Just beyond the safety of our village, there was a dense thicket of trees and a mountain so tall they said no one had seen the top of it. Of course, no one had really tried. Only a few kids dared to come close to the forest’s edge. Most gave up, but I’d been coming here for years.
My last day was like any other. I dipped underneath an archway of branches that led to a winding path. Cocoa chirped on my shoulder when his head got a little too close to a thorny limb.
“You know you could just fly over the trees,” I said, but I didn’t actually mind.
He hopped back and forth as I walked, singing to himself. The only other noise was the rustle of leaves swept up by the breeze. No other birds sung with Cocoa, and no critters scurried by. There weren’t even buzzing bugs whizzing by my ear. Only the oaks hummed. I felt the quiet that today, as always, but I didn’t hesitate on my way forward.
Cocoa sung and the leaves shuttered until I came to our spot, a pond lit up by golden rays of sunlight. Beneath the water’s shimmering surface, moss grew in miniature mountains and valleys. They created a lush village for the fish below. It was so clear I could see how each school and family moved in and away from each other. But there was one dark spot some yards away from its edge. There, the water turned like a lazy whirlpool, circling something unseen.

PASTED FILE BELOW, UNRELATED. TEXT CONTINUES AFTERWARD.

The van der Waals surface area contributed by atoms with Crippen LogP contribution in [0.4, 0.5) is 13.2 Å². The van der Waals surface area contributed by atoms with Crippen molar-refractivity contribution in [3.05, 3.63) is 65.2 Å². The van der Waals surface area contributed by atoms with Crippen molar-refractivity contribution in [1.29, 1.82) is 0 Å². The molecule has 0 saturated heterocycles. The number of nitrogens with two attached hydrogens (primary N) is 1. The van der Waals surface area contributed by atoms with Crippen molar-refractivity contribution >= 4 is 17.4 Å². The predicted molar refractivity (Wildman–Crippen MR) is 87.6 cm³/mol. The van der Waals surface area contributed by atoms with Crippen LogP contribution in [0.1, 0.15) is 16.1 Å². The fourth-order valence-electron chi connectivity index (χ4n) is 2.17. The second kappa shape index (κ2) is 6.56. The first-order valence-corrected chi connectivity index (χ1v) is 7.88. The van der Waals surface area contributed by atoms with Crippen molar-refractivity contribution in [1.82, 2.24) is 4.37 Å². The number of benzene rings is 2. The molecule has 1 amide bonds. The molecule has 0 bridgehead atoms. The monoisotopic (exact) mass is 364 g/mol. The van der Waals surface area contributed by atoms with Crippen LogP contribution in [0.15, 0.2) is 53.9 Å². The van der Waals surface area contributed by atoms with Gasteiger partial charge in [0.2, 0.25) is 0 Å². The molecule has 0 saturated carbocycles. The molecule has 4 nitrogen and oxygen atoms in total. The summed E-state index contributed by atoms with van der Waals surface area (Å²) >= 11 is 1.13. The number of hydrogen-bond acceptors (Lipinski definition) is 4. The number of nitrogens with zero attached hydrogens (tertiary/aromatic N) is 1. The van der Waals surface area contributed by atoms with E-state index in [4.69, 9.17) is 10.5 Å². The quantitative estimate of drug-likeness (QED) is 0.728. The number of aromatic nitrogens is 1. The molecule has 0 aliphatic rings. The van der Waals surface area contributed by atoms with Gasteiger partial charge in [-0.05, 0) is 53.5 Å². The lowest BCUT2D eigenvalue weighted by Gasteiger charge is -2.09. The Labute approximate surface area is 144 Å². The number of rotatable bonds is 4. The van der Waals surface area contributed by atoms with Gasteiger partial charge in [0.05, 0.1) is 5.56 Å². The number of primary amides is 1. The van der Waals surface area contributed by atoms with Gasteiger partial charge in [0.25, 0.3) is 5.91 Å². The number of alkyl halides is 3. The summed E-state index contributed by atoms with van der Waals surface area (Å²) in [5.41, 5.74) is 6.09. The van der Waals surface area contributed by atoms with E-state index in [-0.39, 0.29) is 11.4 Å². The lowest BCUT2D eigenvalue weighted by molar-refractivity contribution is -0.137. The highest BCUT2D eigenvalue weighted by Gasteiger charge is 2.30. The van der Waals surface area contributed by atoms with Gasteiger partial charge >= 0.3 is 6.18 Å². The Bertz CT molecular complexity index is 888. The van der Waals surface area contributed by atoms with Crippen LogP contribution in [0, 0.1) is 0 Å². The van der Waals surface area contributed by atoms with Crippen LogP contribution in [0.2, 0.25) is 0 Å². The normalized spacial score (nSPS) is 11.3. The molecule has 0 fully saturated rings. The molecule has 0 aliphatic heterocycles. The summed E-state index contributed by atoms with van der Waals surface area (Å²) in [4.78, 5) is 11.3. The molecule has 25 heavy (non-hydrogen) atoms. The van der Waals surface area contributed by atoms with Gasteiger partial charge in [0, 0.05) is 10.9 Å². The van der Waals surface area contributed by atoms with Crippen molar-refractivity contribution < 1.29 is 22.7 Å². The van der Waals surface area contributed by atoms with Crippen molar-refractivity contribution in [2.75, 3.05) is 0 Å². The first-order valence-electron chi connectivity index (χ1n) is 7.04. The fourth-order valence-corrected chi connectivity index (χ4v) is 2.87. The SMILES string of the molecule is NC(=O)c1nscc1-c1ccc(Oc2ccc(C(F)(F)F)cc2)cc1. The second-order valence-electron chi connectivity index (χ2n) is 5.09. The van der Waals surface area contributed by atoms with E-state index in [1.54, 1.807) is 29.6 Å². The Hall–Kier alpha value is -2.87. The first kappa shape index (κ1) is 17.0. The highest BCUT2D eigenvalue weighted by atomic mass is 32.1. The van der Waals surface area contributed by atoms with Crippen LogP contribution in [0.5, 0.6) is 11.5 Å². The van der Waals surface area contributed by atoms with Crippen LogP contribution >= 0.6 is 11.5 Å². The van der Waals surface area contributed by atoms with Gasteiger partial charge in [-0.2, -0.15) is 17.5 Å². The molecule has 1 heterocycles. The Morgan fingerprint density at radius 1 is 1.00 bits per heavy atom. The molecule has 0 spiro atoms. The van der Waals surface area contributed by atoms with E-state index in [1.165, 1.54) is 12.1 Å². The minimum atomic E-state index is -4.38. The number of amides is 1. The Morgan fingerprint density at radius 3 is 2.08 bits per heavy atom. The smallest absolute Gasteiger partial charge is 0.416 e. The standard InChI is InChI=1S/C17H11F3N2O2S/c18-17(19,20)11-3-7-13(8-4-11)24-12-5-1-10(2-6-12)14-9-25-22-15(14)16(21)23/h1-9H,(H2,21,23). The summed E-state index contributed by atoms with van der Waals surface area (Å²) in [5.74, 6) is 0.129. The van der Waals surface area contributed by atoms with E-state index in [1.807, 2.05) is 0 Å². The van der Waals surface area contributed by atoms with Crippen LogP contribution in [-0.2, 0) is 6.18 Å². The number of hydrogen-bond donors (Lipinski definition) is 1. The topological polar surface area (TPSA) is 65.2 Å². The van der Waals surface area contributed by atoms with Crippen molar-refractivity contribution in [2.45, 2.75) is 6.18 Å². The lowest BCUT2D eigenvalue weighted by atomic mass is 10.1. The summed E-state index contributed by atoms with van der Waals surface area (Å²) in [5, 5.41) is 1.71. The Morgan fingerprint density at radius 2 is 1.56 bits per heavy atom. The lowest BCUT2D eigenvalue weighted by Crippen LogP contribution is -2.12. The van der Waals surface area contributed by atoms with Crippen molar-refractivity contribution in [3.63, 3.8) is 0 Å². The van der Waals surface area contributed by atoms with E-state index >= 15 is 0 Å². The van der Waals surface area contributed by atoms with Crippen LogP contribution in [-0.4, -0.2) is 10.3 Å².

“I asked the Seer if she’d ever heard of a pond like this,” I said to Cocoa. With one flap of his wings, he landed beside me. He didn’t move as I took off my shoes and socks.
“She said she heard of a pond with a creature that would give you whatever you wished for,” I stepped one foot into the cool water, wincing as I broke its apparent streak of purity.
“For a price,” I remembered before delving into the deep.
The pond released bubbles all around me as I swam, fizzling like sparkling wine. It was only still by the dark figure who sat comfortably beside a pack of fluttering fish. She smiled when I came to her and, while I couldn’t open my lips, she heard me speak.
“What do you wish for?” she asked
“It will cost you.”
I floated up to the edge of a lovely pond, feeling light despite the way the water tugged on my clothes. A little sparrow the color of oak and almond watched me swim and sang a song that sounded almost familiar. For some reason I couldn’t know, I felt a great untamable grief.